How Organic Consumers Association Colludes with Russian Trolls

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Russian trolls and the Organic Consumers Association both spread anti-vaccine propaganda and conspiracy theories in an effort to undermine American technology. Worse yet, they actively collude with one other.

At first glance, Russian trolls and the activist group Organic Consumers Association seem to have no connection whatsoever. But appearances can be deceiving.

Far from just meddling in American democracy, Russian trolls are meddling wherever and whenever they can to cause societal strife. Radio Free Europe reports that Russian trolls may have contributed to the massive measles outbreak in Europe in 2018, which sickened 82,000 people and killed 72, by spreading anti-vaccine propaganda.

This is consistent with stories that were reported a few months earlier, which concluded that Russian trolls were promoting pro- and anti-vaccine campaigns. Why both? Because their mission is to sow discord, chaos, and confusion. This strategy even has a name: The Gerasimov Doctrine. It's why the promotion of all sorts of conspiracy theories (including anti-GMO propaganda) on social media can often be traced back to Russia.

Making it all worse is the fact that the Russian trolls have accomplices, "useful idiots" you could call them, willing to help. And they're American.

Like Russian Trolls, the Organic Consumers Association Spreads Anti-Vaccine Propaganda

The Organic Consumers Association is funded by the organic industry, which is built upon a foundation of lies. Evidence shows that organic food isn't healthier for people and that organic farming isn't better for the environment. (Actually, it's worse for the environment.) The only substantial difference between conventional food and organic food is the price.

Given its shaky relationship with reality, it shouldn't come as a surprise that the Organic Consumers Association peddles other bizarre ideas. If you believe one conspiracy theory (namely, GMOs are poisoning everybody), then it's not too difficult to accept other conspiracy theories. Indeed, OCA's website pushes the sort of nonsense you might hear come from Alex Jones or InfoWars, such as 9/11 trutherism, chemtrails, and FEMA's secret plan to implement martial law.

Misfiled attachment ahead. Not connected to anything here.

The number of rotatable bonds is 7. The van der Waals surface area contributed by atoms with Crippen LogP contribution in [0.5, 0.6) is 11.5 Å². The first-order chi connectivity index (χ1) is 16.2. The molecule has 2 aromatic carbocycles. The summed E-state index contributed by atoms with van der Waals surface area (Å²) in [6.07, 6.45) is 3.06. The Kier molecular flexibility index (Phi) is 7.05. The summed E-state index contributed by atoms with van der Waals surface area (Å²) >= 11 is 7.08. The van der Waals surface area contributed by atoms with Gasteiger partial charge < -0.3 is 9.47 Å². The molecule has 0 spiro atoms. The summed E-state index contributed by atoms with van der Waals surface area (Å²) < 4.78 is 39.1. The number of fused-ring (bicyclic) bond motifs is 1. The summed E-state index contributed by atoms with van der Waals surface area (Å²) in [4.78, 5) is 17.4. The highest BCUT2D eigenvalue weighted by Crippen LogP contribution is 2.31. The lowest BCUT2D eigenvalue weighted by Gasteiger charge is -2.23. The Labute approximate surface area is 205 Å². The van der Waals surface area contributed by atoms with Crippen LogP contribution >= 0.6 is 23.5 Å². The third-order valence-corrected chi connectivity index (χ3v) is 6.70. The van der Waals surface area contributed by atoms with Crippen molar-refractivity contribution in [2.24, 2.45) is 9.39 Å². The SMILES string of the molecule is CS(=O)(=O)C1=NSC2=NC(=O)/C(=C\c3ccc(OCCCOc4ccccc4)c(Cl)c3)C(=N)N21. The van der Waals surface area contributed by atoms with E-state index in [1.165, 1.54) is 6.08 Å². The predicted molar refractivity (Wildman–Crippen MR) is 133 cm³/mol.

Just in case that isn't kooky enough, they also believe pesticides cause school shootings, and lo and behold, they're anti-vaccine. On February 19, the OCA is hosting an event at the Minneapolis Club to discuss vaccines. The featured speaker is none other than notorious anti-vaxxer, Robert F. Kennedy, Jr.

Collusion Between Russia and the Organic Consumers Association

So, both Russian trolls and the Organic Consumers Association push conspiracy theories, including anti-vaccine propaganda. But the similarities don't end there. The OCA actively colludes with the Russian propaganda machine.

Ronnie Cummins, who heads the OCA, appeared on the propaganda outlet RT (formerly known as Russia Today) to spread misinformation about American agriculture. And Gary Ruskin, who heads the anti-GMO group U.S. Right to Know (which is funded primarily by the Organic Consumers Association), gleefully spreads RT propaganda.

Let's review. The Organic Consumers Association:

  • Promotes 9/11 trutherism
  • Says chemtrails are real
  • Spreads FEMA-martial law conspiracy theory
  • Claims pesticides cause school shootings
  • Promotes anti-vaxxerism
  • Colludes with Russian propagana¬†outlets, like RT

Vladimir Putin couldn't be happier.